The lost art of singing

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BY TANIA DE JONG. There was a time when everyone used to sing. We sat around campfires, at parties and at school. We sang our stories and our dreams. We sang alone and together.

Nowadays not many of us sing. We think we can’t because someone at some time has told us not to sing, because we are not good enough. We worry that we will be judged and not as good as the celebrities we idolise.

We worry that people will think we are strange if we sing, or that they will not like us. Or they might think we cannot sing. That we won’t fit in. I was told as a 14-year-old never to bother having singing lessons! Now I am a professional soprano.

Our voices have been silenced, and it’s not doing us any good. We use our voices in the shower or the car, places where no one else can hear us and share in the unique expression of our spirits.

Yet think of those times when we see a free spirit singing and expressing themselves creatively in public. People are moved and start smiling and connecting with one another. Within each of us a light gets turned on, a light that reminds us that we can be free to be ourselves.

When one of the choirs from Creativity Australia’s With One Voice sing We are the World I am reminded that we are all one, no matter what our background, culture or religion. We each have a unique voice and long to connect more deeply to one another in this super-connected global world.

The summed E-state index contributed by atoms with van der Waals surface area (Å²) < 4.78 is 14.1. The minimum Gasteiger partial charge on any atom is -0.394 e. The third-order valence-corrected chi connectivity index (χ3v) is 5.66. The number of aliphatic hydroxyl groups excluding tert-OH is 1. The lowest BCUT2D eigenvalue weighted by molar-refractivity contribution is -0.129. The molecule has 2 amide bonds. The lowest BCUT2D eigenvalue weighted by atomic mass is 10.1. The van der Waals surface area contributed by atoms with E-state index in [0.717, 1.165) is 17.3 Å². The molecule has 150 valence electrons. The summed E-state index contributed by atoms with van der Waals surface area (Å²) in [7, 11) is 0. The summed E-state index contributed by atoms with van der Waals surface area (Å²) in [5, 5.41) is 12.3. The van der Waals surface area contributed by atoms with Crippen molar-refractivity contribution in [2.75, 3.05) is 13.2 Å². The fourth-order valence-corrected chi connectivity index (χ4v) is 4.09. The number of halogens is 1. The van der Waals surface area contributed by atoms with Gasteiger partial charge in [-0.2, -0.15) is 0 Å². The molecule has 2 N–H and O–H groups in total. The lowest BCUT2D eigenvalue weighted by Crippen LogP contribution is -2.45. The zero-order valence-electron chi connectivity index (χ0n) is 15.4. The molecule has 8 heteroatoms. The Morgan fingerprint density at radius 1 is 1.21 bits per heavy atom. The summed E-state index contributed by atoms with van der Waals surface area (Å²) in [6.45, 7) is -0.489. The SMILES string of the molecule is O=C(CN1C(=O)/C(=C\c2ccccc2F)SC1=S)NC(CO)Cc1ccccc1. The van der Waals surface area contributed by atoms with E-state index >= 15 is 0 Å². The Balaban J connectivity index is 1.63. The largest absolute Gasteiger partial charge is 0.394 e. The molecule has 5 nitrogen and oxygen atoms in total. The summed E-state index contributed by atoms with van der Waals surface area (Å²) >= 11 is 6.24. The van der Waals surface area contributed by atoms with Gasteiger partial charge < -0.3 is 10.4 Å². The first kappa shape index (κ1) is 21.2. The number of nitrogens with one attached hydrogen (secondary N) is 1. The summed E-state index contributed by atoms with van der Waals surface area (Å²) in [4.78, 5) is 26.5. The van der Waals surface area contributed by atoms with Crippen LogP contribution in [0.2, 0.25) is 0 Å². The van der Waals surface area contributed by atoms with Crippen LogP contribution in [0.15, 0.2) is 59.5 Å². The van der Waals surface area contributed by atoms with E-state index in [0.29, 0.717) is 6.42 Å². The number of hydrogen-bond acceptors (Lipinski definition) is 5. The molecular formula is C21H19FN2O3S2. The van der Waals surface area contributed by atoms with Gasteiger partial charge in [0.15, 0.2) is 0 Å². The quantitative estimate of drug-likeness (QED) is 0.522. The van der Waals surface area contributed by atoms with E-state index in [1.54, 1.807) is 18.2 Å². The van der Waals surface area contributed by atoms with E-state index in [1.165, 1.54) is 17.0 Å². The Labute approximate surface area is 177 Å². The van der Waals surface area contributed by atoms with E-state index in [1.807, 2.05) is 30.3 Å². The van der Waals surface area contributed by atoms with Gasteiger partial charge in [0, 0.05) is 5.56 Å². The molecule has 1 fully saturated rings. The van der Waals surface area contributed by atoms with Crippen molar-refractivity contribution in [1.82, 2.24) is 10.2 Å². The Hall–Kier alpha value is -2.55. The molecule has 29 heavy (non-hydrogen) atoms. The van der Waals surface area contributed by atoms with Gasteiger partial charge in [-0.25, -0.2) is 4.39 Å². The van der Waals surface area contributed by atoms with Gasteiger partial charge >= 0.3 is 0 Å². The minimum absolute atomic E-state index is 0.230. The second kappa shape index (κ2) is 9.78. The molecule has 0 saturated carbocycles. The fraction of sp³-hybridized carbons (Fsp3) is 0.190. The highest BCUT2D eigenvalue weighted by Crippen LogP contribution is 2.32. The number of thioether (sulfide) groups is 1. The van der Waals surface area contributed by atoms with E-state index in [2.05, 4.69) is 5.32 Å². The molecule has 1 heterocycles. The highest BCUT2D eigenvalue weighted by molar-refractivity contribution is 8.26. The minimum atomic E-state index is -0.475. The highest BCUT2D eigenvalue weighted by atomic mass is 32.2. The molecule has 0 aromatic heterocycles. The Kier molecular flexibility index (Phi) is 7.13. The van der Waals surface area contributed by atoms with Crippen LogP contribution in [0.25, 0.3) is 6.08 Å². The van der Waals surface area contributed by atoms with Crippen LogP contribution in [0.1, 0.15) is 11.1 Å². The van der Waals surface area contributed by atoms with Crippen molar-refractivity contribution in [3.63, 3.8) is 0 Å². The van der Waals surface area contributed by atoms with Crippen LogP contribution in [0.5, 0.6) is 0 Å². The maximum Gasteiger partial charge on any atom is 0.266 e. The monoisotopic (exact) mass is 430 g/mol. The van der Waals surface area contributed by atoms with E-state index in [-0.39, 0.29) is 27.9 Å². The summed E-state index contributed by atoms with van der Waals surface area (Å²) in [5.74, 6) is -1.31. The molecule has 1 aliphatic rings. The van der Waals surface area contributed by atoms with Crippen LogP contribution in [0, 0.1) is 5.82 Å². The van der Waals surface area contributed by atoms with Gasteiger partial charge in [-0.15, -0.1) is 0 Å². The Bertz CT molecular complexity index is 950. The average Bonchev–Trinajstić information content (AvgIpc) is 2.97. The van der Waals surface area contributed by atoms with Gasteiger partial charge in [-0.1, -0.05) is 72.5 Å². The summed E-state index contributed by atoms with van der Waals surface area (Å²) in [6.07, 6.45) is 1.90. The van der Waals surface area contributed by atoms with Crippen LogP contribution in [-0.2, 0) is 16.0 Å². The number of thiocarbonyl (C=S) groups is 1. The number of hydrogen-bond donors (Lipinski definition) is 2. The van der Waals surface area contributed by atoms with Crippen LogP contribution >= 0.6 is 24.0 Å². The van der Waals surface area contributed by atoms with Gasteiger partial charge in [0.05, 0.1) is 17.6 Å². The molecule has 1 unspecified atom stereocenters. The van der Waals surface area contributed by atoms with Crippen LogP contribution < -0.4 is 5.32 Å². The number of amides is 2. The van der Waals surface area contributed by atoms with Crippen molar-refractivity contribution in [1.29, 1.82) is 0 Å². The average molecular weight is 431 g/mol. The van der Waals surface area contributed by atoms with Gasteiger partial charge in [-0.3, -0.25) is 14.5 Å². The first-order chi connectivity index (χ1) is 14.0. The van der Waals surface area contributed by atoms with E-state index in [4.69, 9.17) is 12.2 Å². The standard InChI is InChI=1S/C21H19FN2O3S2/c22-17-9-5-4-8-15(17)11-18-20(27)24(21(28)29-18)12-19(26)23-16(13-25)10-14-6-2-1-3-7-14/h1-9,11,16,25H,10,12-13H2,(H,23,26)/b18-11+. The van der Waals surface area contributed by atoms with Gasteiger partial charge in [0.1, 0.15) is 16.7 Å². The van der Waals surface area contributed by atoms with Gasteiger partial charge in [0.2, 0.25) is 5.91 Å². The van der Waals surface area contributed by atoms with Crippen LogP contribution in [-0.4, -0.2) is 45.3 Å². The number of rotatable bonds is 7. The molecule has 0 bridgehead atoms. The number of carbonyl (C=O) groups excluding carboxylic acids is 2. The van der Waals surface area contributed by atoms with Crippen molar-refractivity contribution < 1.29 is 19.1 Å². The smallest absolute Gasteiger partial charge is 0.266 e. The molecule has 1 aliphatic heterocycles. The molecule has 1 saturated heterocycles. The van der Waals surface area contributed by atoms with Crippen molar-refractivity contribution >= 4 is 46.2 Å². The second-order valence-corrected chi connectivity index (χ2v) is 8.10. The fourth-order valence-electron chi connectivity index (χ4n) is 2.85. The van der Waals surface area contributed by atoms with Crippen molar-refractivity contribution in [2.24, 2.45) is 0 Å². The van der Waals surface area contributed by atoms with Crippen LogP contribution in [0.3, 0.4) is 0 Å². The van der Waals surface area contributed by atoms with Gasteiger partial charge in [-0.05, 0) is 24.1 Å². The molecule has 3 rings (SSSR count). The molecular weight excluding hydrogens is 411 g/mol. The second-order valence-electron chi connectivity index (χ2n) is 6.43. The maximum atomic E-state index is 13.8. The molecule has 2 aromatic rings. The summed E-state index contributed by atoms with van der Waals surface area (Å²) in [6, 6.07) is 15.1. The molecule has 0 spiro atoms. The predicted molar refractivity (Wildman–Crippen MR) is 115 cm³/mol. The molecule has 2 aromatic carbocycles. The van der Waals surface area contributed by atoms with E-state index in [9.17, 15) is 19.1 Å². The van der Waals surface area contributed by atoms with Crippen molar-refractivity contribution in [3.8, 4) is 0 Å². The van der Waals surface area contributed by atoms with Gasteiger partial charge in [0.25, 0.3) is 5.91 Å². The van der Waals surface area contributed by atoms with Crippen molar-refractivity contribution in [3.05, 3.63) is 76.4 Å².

So often we are afraid to be ourselves for fear of failure, rejection and dismissal. I know so many people who would love to sing with others in a choir or karaoke or even at synagogue, but dare not do it in front of other people. Singing is indeed a lost art and we need to teach the whole world to sing again.

So why does music and singing hold such potentially enormous intrinsic value? International research illustrates the benefits of singing for a range of purposes, from healing those with strokes and depression to enhancing learning and other skills.

Neuroscience is proving that singing connects us to the often neglected right side of our brain. The use of the right brain releases endorphins, the “feel good” chemicals that trigger fun, enjoyment, happiness and relaxation. These chemicals also fight illness, help boost our immune system and handle pain better.

Singing can help us to break free of our self-limiting beliefs and find a new sense of wellbeing, hope and joy. Why not try actively starting to sing whenever you feel like it: at the shops, in the car park or at the gym? You might just make someone’s day! And who knows – perhaps they will even sing along with you and be reminded of their love of singing.

Singing is not about being a star or knowing how to do it well. It’s about enjoying the gift of our voices, our music and our songs and sharing them with others. It’s primal and it’s tribal. It’s about passion, inspiration and spirit. About unlocking parts of yourself which are longing to come out to play and helping inspire others to do the same. And the more you do it the better you will get. We were born to sing.

Tania de Jong AM is a leading Australian soprano, social entrepreneur, speaker and expert on leadership, creativity and innovation. She founded Creativity Australia and Creative Universe and works with diverse communities through the With One Voice choir social inclusion programs. Tania performs internationally with her group Pot-Pourri, which has released seven CDs. She is founder of MTA Entertainment & Events and Creative Innovation Global, which is staging the Creative Innovation 2013 conference in Melbourne on November 27-29. Enquiries: www.creativeuniverse.com.au.